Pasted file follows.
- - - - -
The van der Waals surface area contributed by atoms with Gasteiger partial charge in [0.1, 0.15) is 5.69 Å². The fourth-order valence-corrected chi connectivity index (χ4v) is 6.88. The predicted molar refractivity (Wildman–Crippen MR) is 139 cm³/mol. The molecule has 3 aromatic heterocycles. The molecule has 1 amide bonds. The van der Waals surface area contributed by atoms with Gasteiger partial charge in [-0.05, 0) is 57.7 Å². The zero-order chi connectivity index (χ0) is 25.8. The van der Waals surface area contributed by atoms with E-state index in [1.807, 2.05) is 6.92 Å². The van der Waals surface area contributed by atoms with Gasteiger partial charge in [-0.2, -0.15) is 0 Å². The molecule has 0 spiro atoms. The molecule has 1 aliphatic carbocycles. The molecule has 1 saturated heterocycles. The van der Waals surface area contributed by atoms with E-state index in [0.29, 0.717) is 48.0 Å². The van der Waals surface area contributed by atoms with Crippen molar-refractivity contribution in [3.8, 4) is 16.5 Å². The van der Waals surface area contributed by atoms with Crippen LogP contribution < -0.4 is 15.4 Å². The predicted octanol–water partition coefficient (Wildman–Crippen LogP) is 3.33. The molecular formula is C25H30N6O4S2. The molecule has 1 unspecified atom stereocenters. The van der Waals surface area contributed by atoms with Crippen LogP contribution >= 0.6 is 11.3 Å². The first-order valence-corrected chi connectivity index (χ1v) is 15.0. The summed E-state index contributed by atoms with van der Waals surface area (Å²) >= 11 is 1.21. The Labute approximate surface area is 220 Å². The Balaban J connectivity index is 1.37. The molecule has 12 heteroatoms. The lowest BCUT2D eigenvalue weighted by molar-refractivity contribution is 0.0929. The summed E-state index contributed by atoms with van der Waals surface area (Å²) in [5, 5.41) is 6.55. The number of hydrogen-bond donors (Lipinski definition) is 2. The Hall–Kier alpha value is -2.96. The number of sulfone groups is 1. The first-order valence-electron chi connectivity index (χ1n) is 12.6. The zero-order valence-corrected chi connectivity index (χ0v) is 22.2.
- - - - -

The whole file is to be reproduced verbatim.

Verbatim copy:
The van der Waals surface area contributed by atoms with Gasteiger partial charge in [0.1, 0.15) is 5.69 Å². The fourth-order valence-corrected chi connectivity index (χ4v) is 6.88. The predicted molar refractivity (Wildman–Crippen MR) is 139 cm³/mol. The molecule has 3 aromatic heterocycles. The molecule has 1 amide bonds. The van der Waals surface area contributed by atoms with Gasteiger partial charge in [-0.05, 0) is 57.7 Å². The zero-order chi connectivity index (χ0) is 25.8. The van der Waals surface area contributed by atoms with E-state index in [1.807, 2.05) is 6.92 Å². The van der Waals surface area contributed by atoms with Gasteiger partial charge in [-0.2, -0.15) is 0 Å². The molecule has 0 spiro atoms. The molecule has 1 aliphatic carbocycles. The molecule has 1 saturated heterocycles. The van der Waals surface area contributed by atoms with E-state index in [0.29, 0.717) is 48.0 Å². The van der Waals surface area contributed by atoms with Crippen molar-refractivity contribution in [3.8, 4) is 16.5 Å². The van der Waals surface area contributed by atoms with Crippen LogP contribution < -0.4 is 15.4 Å². The predicted octanol–water partition coefficient (Wildman–Crippen LogP) is 3.33. The molecular formula is C25H30N6O4S2. The molecule has 1 unspecified atom stereocenters. The van der Waals surface area contributed by atoms with Crippen LogP contribution >= 0.6 is 11.3 Å². The first-order valence-corrected chi connectivity index (χ1v) is 15.0. The summed E-state index contributed by atoms with van der Waals surface area (Å²) >= 11 is 1.21. The Labute approximate surface area is 220 Å². The Balaban J connectivity index is 1.37. The molecule has 12 heteroatoms. The lowest BCUT2D eigenvalue weighted by molar-refractivity contribution is 0.0929. The summed E-state index contributed by atoms with van der Waals surface area (Å²) in [5, 5.41) is 6.55. The number of hydrogen-bond donors (Lipinski definition) is 2. The Hall–Kier alpha value is -2.96. The number of sulfone groups is 1. The first-order valence-electron chi connectivity index (χ1n) is 12.6. The zero-order valence-corrected chi connectivity index (χ0v) is 22.2.